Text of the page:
Governing the Post-communist City: Institutions and Democratic Development in Prague
When faced with the rapid and disorienting transition from communism to democracy, many eastern European leaders sought simple, immediately rewarding answers to complex policy problems. Undoubtedly, this hurried approach had a significant impact on the quality of democratic government in formerly communist countries. Through an analysis of urban politics in Prague between 1990 and 2000, Governing the Post-Communist City sheds new light on the factors that shaped policy in eastern Europe at the time of its democratic transformation.
The first book-length study of post-communist urban politics in a city outside of Russia, Governing the Post-Communist City links the difficulties of democratic government in 1990s Prague to decisions made shortly after the fall of communism. Focusing on the issues of road infrastructure and downtown development, Martin Horak argues that local leadership was more concerned with insulating policy-making processes from public influence than with creating new policies suited to post-communist urban development. This set a precedent for the whole institutional environment of post-communist Prague and entrenched itself in the city's politics throughout the 1990s.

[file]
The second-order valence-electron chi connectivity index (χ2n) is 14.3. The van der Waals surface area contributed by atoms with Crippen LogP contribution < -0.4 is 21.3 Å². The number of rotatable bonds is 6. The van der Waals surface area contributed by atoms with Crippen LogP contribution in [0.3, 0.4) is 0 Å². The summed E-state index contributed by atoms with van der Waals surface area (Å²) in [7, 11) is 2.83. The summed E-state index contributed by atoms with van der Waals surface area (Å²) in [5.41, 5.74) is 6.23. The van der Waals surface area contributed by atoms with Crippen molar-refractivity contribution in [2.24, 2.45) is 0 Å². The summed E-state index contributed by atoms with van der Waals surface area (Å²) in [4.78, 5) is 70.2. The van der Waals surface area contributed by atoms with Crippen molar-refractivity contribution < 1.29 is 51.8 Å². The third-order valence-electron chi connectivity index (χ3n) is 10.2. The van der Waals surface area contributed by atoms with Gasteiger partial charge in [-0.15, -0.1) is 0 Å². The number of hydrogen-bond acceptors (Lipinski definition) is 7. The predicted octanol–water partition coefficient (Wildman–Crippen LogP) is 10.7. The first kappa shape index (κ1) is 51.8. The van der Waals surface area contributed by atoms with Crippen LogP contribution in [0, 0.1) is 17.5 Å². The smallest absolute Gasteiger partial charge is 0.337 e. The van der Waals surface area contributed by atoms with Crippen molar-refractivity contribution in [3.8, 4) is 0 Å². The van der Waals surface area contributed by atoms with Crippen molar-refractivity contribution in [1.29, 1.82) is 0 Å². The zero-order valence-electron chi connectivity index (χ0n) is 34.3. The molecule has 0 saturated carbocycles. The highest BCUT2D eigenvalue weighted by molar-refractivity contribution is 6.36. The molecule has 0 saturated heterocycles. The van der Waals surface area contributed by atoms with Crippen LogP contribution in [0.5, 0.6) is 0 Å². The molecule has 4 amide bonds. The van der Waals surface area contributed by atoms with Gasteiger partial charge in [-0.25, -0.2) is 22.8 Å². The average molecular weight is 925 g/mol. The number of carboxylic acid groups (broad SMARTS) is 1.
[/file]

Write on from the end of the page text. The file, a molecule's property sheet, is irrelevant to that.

Original, engaging, and authoritative, this study has much to say about the political climate in Prague after the downfall of communism, and makes insightful conclusions about the factors that contributed to present political circumstances in the region.